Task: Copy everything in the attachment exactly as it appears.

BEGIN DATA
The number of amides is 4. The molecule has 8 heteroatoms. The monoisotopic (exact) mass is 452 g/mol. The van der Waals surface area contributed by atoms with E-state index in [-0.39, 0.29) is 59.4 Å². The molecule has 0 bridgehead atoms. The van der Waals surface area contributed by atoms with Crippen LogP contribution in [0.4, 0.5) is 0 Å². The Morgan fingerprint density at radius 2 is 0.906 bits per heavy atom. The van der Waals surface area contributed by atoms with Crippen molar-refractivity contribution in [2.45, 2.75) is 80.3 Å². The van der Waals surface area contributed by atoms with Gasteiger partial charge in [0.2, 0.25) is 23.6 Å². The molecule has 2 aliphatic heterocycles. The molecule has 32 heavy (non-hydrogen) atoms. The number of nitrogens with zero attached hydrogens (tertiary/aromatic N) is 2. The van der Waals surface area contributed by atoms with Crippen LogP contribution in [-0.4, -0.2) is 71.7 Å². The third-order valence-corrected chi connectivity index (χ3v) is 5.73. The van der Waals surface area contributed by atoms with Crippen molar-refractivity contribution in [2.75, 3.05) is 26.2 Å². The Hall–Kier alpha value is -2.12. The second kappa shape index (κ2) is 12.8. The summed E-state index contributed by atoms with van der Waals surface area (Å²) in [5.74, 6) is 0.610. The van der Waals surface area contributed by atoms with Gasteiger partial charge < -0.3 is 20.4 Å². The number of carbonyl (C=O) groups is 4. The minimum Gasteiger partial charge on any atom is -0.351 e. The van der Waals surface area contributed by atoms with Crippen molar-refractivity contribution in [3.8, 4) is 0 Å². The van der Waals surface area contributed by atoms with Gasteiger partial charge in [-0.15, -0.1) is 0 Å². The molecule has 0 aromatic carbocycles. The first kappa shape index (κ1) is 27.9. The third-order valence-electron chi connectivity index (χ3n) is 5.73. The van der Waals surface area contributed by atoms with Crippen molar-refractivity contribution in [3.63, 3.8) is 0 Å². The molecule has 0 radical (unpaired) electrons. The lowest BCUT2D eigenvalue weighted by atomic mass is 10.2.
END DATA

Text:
The number of amides is 4. The molecule has 8 heteroatoms. The monoisotopic (exact) mass is 452 g/mol. The van der Waals surface area contributed by atoms with E-state index in [-0.39, 0.29) is 59.4 Å². The molecule has 0 bridgehead atoms. The van der Waals surface area contributed by atoms with Crippen LogP contribution in [0.4, 0.5) is 0 Å². The Morgan fingerprint density at radius 2 is 0.906 bits per heavy atom. The van der Waals surface area contributed by atoms with Crippen molar-refractivity contribution in [2.45, 2.75) is 80.3 Å². The van der Waals surface area contributed by atoms with Gasteiger partial charge in [0.2, 0.25) is 23.6 Å². The molecule has 2 aliphatic heterocycles. The molecule has 32 heavy (non-hydrogen) atoms. The number of nitrogens with zero attached hydrogens (tertiary/aromatic N) is 2. The van der Waals surface area contributed by atoms with Crippen LogP contribution in [-0.4, -0.2) is 71.7 Å². The third-order valence-corrected chi connectivity index (χ3v) is 5.73. The van der Waals surface area contributed by atoms with Crippen molar-refractivity contribution in [2.75, 3.05) is 26.2 Å². The Hall–Kier alpha value is -2.12. The second kappa shape index (κ2) is 12.8. The summed E-state index contributed by atoms with van der Waals surface area (Å²) in [5.74, 6) is 0.610. The van der Waals surface area contributed by atoms with Gasteiger partial charge < -0.3 is 20.4 Å². The number of carbonyl (C=O) groups is 4. The minimum Gasteiger partial charge on any atom is -0.351 e. The van der Waals surface area contributed by atoms with Crippen molar-refractivity contribution in [3.8, 4) is 0 Å². The van der Waals surface area contributed by atoms with Gasteiger partial charge in [-0.15, -0.1) is 0 Å². The molecule has 0 aromatic carbocycles. The first kappa shape index (κ1) is 27.9. The third-order valence-electron chi connectivity index (χ3n) is 5.73. The van der Waals surface area contributed by atoms with Crippen molar-refractivity contribution in [3.63, 3.8) is 0 Å². The molecule has 0 radical (unpaired) electrons. The lowest BCUT2D eigenvalue weighted by atomic mass is 10.2.